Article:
Workers’ housing grew up in all European industrial regions in the 19th and 20th centuries. However, the external appearance of virtually no other industrial landscape was shaped to such an extent by such housing as the Ruhr region. The Hüttengewerkschaft Jacobi, Haniel und Huyssen (JHH) built the Eisenheim housing estate for its “Meister und Arbeiter rechter Art” (Foremen and Qualified Workers) in 1846. In the 1970s demolition was pending. Stubborn protest and the commitment of an action group brought about the refurbishment and the listing of the housing as a protected monument. The people of Eisenheim installed their “Volksmuseum” (Peoples‘ Museum) in the former washhouse furnishing it with collected furniture, everyday items and pictures. In 1989 the LVR-Industriemuseum took over the important social historic monument including the collection.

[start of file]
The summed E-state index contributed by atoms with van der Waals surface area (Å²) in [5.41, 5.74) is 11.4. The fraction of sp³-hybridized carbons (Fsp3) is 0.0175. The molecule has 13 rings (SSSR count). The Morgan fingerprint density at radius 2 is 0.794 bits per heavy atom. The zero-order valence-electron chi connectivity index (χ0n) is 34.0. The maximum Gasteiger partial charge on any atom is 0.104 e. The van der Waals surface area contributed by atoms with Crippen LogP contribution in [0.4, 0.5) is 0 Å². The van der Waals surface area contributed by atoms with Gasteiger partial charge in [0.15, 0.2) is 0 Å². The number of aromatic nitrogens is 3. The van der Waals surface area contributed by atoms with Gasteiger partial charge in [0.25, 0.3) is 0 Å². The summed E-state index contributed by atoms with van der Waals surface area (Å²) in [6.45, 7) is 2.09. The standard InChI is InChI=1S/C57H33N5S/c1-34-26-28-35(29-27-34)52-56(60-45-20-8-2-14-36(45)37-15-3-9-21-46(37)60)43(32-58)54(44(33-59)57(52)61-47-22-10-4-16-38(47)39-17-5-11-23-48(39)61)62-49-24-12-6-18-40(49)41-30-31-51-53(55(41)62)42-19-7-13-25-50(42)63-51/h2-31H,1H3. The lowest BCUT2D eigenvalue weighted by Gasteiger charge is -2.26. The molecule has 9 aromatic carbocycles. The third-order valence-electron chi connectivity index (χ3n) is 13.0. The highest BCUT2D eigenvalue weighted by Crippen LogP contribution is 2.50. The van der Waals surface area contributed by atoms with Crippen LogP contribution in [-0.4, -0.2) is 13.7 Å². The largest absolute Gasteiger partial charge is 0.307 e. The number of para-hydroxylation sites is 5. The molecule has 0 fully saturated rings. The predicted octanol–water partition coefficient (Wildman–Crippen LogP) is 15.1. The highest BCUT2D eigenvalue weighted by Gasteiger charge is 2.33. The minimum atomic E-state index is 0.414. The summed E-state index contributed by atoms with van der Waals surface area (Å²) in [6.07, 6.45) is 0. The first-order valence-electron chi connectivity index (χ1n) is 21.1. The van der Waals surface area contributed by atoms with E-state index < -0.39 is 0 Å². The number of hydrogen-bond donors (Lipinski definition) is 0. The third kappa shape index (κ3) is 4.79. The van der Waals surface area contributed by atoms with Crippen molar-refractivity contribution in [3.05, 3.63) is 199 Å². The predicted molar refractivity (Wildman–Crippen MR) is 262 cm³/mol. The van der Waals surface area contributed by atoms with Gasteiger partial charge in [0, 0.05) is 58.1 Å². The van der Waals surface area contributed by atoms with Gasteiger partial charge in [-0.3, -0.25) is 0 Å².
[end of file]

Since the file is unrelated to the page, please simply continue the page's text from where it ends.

Since 1996 the re-adapted version of a permanent exhibition developed by the LVR-Industriemuseum presents the construction and development of the housing as well as the life and work of those living there. A museum dwelling in one of the 39 historic workers’ houses in the oldest housing estate in the Ruhr region has been a further attraction for visitors since May 1999.